The Husband’s Secret was one of those books that took the women’s fiction world by storm- lots of buzz about it. I read it and I liked it. I wanted to read more by Liane Moriarty. Big Little Lieswas the next one I chose, and I listened to the audiobook. This is one where I looked for more opportunities to listen, because I wanted to know what happened next.
Big Little Lies is set in a seaside community in Australia. The local primary school is the central setting around Madeline, Celeste, and Jane. Each of these women has children starting kindergarten. Madeline is fierce and loyal and is struggling with her ex-husband and his new wife, as well as with her teenage daughter who suddenly seems to prefer her father to her mother.
Celeste is that “perfect mom” – stop-and-stare beautiful with longed-for twin sons and a handsome, successful husband. But sometimes, the price for perfection is high, and Celeste has to decide how much she’s willing to pay.
Jane is a young single mom, new to the community. She fiercely loves her son but also fears what he may be.
Big Little Lies explores relationships between friends and families, but also the lies we tell ourselves about our own lives.
Liane Moriarty is a good storyteller. She creates relate-able, authentic characters. She tells a compelling story in a way that engages and entertains readers. More than once in listening to Big Little Lies, I found myself indignant on behalf of the characters; wondering what I might do in their situation; scoffing at the high-school-like behavior of some adults.
Big Little Lies reveals those parts of ourselves we often try to keep secret. The pieces we may share with our therapists, but may not tell even our best friends. I like this one, and highly recommend to anyone who enjoys good fiction, and especially women’s fiction.
Today I held an urn in my lap. It was cold and unyielding, but it contains what little pieces of you remain on this earth. It is not the same as a hug from you- a hug I’ve missed for many months now, but it is the closest I can get.
And I felt, strangely enough, a bit of peace as I held your urn.
I am wearing one of your rings. The one you bought in Hawaii when I took you for your birthday in 2007.
Tonight we will melt dark chocolate on saltine crackers.
It’s your birthday. You aren’t here to share it with us, but we will still celebrate you.
This is the book the everyone is talking about right now. The one that has a “twist like Gone Girl” and has 910 (at the time of writing) five-star reviews on Amazon; an average 3.96 rating on Goodreads with over 27,000 ratings. And it was good. But I guessed the twist. So that makes it slightly less awesome for me.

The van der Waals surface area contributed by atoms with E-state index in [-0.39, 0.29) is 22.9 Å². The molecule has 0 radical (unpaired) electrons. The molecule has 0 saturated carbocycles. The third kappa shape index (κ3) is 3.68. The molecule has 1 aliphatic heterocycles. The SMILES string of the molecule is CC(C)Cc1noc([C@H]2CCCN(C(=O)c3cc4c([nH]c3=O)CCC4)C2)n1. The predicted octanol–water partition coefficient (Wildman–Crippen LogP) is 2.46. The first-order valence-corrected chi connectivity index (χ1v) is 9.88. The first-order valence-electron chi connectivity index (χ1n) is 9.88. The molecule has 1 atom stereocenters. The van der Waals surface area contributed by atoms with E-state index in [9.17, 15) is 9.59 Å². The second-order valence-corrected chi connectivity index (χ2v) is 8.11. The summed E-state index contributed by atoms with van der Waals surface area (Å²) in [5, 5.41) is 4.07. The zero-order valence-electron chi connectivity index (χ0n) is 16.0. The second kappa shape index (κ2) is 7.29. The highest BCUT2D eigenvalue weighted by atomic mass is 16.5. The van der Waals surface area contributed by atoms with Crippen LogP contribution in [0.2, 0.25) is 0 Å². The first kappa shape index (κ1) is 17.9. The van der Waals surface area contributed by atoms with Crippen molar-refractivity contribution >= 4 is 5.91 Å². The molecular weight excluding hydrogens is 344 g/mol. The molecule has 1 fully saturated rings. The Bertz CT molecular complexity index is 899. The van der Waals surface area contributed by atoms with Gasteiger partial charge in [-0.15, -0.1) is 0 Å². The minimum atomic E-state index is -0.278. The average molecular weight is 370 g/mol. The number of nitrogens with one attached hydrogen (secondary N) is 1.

That being said, if you liked Gone Girl or you like books like Gone Girl where you know things just aren’t quite what they appear; if you like fast-paced reads that do make you wonder if what you’re guessing is right, then The Girl On The Train is definitely one you should check out.
“Rachel takes the same commuter train every morning. Every day she rattles down the track, flashes past a stretch of cozy suburban homes, and stops at the signal that allows her to daily watch the same couple breakfasting on their deck. She’s even started to feel like she knows them. “Jess and Jason,” she calls them. Their life—as she sees it—is perfect. Not unlike the life she recently lost.
And then she sees something shocking. It’s only a minute until the train moves on, but it’s enough. Now everything’s changed. Unable to keep it to herself, Rachel offers what she knows to the police, and becomes inextricably entwined in what happens next, as well as in the lives of everyone involved. Has she done more harm than good?
Compulsively readable, The Girl on the Train is an emotionally immersive, Hitchcockian thriller and an electrifying debut.”
This was a quick, enjoyable read. I don’t know that I agree with emotionally immersive in the way the Amazon synopsis means it, but I will say the most intriguing part of the book to me was Rachel’s struggle with her own demons. And I did keep turning pages, wanting to know what happened next. This was a terribly fast read for me, encompassed largely in one day, so I was not at all bored by the story.
But I guessed the twist (and so has everyone else I have talked to who has read the book), so I can’t quite give it five stars. But I can tell you this: for something engrossing, engaging, and highly entertaining, The Girl On The Train is one you will want to add to your reading list.